• February 14, 2013

    Thursdays with Amanda: Social Media Critiques, Part 10


    Amanda Luedeke is a literary agent with MacGregor Literary. Every Thursday, she posts about growing your author platform. You can follow her on Twitter @amandaluedeke or join her Facebook group to stay current with her wheelings and dealings as an agent.

    If you weren’t a reader last fall, I offered to do free social media critiques. Around the holidays, I took a break from them…mostly because I felt I was saying the same things over and over. But I’d like to plow through the rest if I can.

    So, we’ll be picking these up here and there, though I’ll try to offer more condensed critiques (since again…most of the social media sites I’ve looked at struggle from the same issues…and we can recap those issues once the series is finished). I’ve also BOLDED comments that I felt were newer and would appeal to those who are reading these posts in an effort to better their online efforts.

    1. Laurie A. Green shared her website

    • This is a good example of a website for an unpublished author. You highlight your awards and how you’re active in the SFR community
    • However, there’s not much to look at, while there is a lot to read. Consider including some neat SF photos and such to break up the text.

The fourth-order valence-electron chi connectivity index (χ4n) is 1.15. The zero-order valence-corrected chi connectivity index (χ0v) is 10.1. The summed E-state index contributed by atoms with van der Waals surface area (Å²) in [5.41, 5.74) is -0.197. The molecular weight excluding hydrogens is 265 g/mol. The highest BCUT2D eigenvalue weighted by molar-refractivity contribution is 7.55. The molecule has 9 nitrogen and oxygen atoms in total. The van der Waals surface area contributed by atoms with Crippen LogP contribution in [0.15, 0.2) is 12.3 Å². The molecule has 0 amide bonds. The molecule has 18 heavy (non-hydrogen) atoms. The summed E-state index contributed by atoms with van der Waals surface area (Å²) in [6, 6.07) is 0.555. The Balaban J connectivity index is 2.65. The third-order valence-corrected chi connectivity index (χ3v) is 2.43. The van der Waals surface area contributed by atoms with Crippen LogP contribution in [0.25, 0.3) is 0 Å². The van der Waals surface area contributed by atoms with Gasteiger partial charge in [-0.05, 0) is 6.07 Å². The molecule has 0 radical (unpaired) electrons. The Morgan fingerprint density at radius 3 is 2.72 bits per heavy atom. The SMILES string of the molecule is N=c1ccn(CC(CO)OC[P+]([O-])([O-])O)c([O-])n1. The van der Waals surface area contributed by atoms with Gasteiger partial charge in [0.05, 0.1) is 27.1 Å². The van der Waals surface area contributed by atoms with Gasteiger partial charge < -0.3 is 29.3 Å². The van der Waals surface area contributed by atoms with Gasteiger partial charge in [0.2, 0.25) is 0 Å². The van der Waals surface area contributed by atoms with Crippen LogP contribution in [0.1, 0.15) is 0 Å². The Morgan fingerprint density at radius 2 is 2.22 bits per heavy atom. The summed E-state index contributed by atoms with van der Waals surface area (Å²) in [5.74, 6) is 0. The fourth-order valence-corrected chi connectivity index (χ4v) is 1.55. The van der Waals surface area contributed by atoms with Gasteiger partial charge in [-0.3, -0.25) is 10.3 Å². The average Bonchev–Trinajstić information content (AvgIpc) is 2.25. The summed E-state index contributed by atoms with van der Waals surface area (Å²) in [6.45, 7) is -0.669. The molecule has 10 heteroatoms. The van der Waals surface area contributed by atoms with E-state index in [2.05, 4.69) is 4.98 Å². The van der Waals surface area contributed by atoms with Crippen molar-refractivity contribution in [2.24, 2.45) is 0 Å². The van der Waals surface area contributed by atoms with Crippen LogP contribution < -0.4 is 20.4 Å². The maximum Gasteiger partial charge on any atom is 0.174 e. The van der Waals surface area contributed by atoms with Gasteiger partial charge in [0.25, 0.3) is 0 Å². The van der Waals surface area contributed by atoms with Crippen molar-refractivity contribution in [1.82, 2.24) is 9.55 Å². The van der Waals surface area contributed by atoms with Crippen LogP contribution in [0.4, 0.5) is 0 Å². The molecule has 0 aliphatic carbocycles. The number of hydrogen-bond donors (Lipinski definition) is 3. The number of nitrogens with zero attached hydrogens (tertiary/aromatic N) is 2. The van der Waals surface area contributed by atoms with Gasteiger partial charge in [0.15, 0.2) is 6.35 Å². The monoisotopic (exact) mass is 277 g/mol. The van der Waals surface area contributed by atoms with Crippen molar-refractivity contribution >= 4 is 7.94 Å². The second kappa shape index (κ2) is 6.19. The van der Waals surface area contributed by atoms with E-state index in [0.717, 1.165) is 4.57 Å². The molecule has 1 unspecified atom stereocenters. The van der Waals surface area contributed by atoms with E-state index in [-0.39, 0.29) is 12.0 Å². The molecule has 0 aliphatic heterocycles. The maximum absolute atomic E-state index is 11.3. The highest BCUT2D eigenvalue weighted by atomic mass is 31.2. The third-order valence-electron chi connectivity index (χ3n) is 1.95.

• There is a lot competing for readers’ attention on your top nav. Consider condensing a bunch of those tabs and try to focus on what readers will be drawn to, such as a clear link to the SFR Brigade site.
    • Lastly, your author photo comes across as a bit dated…I’d consider getting new photos taken 🙂

    2. Laura Droege’s Blog is a blog by…wait for it…Laura Droege:

    • Lots of good stuff here…a writing sample, well-written posts, etc. However, I found I had to dig around to determine your genre. So consider making that more clear.
    • Also, try adding more photos to your posts.
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  • February 13, 2013

    How can I become a freelance editor?


    Someone wrote this: “My friend wants to be a freelance editor. What advice would you have for her?”